It acts as a new digital revenue stream and potential audience-grower for the institution, which is doubtless dealing with all kinds of cuts and strains like the rest of the UK public culture sector.
Apart from being fiendishly hard, it's a really fun and surprisingly engaging way to explore behind the scenes of an opera production, and the payoffs from working through the levels can be quite funny, especially if you're as bad as me.
I'll be really interested to see if this does help ROH financially - the app is reasonably pricey, but I imagine their brake-even point will still require quite a few sales - but I'm even more interested to see what its effect on audiences and young career starters is.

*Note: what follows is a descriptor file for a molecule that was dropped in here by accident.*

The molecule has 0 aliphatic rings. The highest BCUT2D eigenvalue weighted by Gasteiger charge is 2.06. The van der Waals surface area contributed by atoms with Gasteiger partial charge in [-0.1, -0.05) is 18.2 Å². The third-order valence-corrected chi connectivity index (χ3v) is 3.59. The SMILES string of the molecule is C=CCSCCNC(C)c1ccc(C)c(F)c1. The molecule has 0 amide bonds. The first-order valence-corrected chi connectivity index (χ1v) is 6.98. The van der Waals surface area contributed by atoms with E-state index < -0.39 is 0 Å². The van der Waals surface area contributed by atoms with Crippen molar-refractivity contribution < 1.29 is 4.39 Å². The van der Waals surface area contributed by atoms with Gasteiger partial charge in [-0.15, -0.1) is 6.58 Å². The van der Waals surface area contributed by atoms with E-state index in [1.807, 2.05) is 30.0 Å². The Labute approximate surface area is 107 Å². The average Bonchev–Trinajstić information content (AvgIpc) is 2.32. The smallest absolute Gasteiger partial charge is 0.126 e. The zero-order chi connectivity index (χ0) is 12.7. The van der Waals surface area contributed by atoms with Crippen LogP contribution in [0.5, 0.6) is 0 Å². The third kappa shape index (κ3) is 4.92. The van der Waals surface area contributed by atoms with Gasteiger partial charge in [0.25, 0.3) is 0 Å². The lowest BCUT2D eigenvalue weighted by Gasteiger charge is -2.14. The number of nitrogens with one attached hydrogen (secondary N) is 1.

Many years ago in biology class I almost decided I wanted to be an ecologist when I grew up, because of a fun worksheet we had to do where we had to find the best place to re-house some newts. We had to think about water flow, tree cover, sewage, other predators, all kinds of things. As a 13 year-old that was just about the level of encouragement I needed to plan my future. I wonder if moving sets around and working lighting rigs in The Show Must Go On will inspire more young people to get involved behind and in front of the stage, even if it is only 3.5 inches wide for the time being.